5

This question already has an answer here:

What is ::?

@song ||= ::TwelveDaysSong.new

marked as duplicate by Mark Reed, sawa, kjhughes, Jeremy J Starcher, Steven Penny Sep 14 '14 at 2:04

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  • I knew about namespace, but I had not seen :: used without a prefix. I guess that was what confused me. I understand now that it refer's to the root level Object namespace – archie Sep 16 '14 at 17:43
8

Ruby :: (double semi colons)

Top level constants are referenced by double colons

class TwelveDaysSong
end

a = TwelveDaysSong.new
#I could wrote it like this too
a = ::TwelveDaysSong.new 

module Twelve
  class TwelveDaysSongs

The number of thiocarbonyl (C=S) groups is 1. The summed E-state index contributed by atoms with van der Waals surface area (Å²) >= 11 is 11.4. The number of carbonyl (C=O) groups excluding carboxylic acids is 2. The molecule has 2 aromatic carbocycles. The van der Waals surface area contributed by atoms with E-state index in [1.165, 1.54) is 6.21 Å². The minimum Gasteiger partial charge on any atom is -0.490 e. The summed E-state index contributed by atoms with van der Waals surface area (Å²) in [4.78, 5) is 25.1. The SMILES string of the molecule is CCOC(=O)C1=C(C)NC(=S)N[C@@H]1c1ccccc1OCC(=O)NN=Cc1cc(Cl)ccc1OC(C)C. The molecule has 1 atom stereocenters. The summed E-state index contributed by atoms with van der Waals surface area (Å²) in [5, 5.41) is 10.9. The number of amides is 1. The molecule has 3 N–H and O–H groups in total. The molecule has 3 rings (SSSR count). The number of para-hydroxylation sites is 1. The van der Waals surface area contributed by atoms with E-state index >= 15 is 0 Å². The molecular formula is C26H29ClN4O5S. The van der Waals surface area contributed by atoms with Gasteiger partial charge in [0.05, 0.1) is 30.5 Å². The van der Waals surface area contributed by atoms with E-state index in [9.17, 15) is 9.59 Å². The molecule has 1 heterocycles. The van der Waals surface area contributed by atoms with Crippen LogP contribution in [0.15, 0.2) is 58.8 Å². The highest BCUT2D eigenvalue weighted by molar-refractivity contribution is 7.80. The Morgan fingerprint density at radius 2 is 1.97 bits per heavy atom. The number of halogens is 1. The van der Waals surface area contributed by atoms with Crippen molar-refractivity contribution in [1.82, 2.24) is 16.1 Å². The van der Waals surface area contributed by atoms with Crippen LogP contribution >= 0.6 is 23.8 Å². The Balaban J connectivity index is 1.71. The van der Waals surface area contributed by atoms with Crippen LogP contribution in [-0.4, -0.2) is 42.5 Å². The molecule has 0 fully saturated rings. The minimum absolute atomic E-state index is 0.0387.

end
end

b = Twelve::TwelveDaysSong.new
#b is not equal to 
a = ::TwelveDaysSong.new
#neither
a = TwelveDaysSong.new

Classes are constant too so if you have a constant

HELLOWOLRD = 'hw'

you could call it like this ::HELLOWORLD

1

This is a method of lazily initializing the @song instance variable.

If @song is already set (to some truthy value, that is, not nil or false), then the expression just evaluates to that value.

If, however, @song is not already set to such a value, then it creates a new instance of the class TwelveDaysSong and assigns it to @song. Then, as before, the expression evaluates to the value of @song, but that value is now a reference to the newly-created TwelveDaysSong object.

The use of :: on the class name means that it is an absolute, top-level class; it will use the top-level class even if there is also a TwelveDaysSong class defined in whatever the current module is.

0

Return @song

If @song is false (for instance it doesn't exist)
create a new instance of the ::TwelveDaysSong object as @song

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